Review and road test of the Vauxhall Insignia Sports Tourer
SIGN OF THE TIMES
Vauxhall has done a thorough job with its Insignia Sports Tourer estate. Jonathan Crouch reports.
Ten Second Review of the Vauxhall Insignia Sports Tourer
Families now have a wealth of choice at their disposal when choosing a new car, but the estate models that used to be a default choice shouldn't be overlooked. Vauxhall's second generation Insignia Sports Tourer has the quality, the looks and the practicality to prove a great addition to the household.
Many predicted that MPVs and 4x4s would be the death of the estate car. There's no doubt that they dragged it into an alleyway and roughed it up a bit, but they failed to finish the job and the estate has come out fighting. With a smaller section of the market to compete over, the top estate products got their acts together. They're now more keenly differentiated from the saloons and hatchbacks that spawned them with sleeker styling and more innovative and practical load areas.
If you'd written the estate off as an outmoded product, now might be the time to give the modern take on the genre another chance and there's no better place to start than Vauxhall's second generation Insignia Sports Tourer. There's an efficient engine range, smart styling and even the promise of an SUV-inspired fashionable 4WD 'Country Tourer' model at the top of the line-up.
On the move, this Insignia Sports Tourer feels like the bigger car it's now become, the suspension floating you over broken surfaces that would have troubled and impeded the previous model. Importantly, this second generation model is around 200kg lighter than its predecessor and that really shows when cornering at speed, where there's less body roll than before and generally, a much higher level of agility. On to engines. When it comes to petrol power, small capacity turbocharged engines that use unleaded are very much in vogue at present and the 1.5-litre unit supplied here should suit that trend, offered with either 140 or 165PS. There's also a 200PS 1.6-litre Direct Injection turbo petrol unit. A super-slick 8-speed auto gearbox is optional on most models.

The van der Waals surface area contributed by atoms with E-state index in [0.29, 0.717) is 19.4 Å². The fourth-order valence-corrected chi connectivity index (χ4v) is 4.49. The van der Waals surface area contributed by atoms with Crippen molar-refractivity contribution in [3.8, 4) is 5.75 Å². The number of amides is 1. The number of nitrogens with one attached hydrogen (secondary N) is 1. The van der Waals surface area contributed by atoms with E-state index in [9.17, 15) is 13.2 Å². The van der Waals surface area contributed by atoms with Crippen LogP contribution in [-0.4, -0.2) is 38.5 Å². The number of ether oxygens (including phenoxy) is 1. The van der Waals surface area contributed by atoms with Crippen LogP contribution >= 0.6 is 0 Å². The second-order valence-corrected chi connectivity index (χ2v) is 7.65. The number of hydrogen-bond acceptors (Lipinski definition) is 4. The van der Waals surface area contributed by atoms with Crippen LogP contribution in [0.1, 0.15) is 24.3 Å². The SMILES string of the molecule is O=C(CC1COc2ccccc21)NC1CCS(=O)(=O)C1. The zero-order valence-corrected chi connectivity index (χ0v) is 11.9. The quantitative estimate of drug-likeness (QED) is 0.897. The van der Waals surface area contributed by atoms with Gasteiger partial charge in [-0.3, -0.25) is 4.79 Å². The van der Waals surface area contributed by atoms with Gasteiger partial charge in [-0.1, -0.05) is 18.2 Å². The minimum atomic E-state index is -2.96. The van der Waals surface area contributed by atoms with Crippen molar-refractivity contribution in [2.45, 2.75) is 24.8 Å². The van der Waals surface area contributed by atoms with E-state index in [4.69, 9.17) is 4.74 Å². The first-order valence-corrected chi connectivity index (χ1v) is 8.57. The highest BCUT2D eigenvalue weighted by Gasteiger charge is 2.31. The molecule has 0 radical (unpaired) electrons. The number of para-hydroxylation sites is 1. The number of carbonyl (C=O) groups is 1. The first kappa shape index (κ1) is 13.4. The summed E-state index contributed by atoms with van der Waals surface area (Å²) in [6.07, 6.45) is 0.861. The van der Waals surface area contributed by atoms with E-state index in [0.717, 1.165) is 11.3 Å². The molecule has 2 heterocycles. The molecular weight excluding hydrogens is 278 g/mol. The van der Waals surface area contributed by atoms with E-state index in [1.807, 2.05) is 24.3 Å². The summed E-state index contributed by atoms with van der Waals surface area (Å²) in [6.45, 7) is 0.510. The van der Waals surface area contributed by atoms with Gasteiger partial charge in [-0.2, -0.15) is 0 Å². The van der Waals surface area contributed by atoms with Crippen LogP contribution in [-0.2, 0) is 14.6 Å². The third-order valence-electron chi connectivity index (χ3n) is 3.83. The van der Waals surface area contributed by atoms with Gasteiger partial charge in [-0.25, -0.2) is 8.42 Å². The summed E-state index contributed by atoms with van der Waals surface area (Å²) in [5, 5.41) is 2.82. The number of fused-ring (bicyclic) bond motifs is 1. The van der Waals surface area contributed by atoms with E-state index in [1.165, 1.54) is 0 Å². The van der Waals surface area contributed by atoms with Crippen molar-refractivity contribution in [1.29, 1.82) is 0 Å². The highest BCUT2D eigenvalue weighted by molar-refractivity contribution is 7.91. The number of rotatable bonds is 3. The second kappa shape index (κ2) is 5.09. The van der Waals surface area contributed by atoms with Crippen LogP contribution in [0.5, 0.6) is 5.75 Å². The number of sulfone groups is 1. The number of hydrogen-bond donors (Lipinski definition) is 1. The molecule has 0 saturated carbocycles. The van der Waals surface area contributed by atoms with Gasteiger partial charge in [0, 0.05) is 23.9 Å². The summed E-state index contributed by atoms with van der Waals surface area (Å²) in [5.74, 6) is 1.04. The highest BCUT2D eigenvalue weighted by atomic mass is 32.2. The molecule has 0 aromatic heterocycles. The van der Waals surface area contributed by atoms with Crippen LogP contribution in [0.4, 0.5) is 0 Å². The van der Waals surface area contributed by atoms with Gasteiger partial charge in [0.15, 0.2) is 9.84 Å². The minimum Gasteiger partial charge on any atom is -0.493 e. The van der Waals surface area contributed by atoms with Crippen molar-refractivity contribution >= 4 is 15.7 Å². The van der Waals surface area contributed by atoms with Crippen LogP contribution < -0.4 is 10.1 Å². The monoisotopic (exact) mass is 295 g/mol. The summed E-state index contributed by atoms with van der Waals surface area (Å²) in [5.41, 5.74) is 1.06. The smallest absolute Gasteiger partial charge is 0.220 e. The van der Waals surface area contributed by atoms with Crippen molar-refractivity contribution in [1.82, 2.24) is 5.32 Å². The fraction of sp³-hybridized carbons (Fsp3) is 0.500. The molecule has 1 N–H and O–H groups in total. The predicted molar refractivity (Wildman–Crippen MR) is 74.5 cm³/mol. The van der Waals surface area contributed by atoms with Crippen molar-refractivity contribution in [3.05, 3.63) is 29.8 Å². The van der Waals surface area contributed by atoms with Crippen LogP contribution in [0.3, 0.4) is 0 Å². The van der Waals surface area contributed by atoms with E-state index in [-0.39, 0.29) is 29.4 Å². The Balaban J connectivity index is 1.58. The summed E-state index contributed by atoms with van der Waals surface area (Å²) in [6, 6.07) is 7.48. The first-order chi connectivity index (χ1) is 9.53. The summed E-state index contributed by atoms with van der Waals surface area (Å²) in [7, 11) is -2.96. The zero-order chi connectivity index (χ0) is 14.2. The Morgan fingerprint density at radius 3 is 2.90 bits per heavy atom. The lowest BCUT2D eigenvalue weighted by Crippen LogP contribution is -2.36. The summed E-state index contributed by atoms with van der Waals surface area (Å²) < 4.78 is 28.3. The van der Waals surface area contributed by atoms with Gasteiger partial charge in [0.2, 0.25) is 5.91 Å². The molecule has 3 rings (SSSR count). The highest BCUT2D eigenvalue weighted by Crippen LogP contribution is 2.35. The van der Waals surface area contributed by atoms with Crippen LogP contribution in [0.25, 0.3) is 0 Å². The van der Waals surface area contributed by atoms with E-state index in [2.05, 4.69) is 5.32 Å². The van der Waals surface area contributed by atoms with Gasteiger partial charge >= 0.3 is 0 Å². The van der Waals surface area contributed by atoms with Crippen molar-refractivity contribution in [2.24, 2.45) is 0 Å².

When it comes to diesel, there are also 110PS and 136PS versions of Vauxhall's 1.6-litre CDTi unit. The 170PS 2.0 CDTi diesel continues to be popular too. It's also available in bi-turbo 210PS guise, in which form it's mated to an intelligent all-wheel drive system that uses a state-of-the-art rear torque vectoring system for greater cornering traction and sharper turn-in. Those 2.0-litre diesels are the only powerplants offered in the Country Tourer model, which features a slightly higher ride height. Across the Insignia range, a super-slick 8-speed auto gearbox is optional on most models.
Design and Build
Style is a significant weapon in the estate car's armoury. In the war against chunky compact 4x4s and frumpy MPVs, the sleek, road-hugging lines of a well-conceived estate can have a major impact on its fortunes. The Insignia Sports Tourer definitely looks the part. But is it practical? Well, it's nearly 5m long, hence the overall boot loading length is over two metres, which has resulted in a total capacity of 1,665-litres with the rear seats down. There's 560-litres of capacity with the seats in place. The seats themselves can be ordered with a 40:20:40 folding mechanism, while an electric tailgate with foot gesture opening is also available. Vauxhall has also made loading easier with a lower load lip.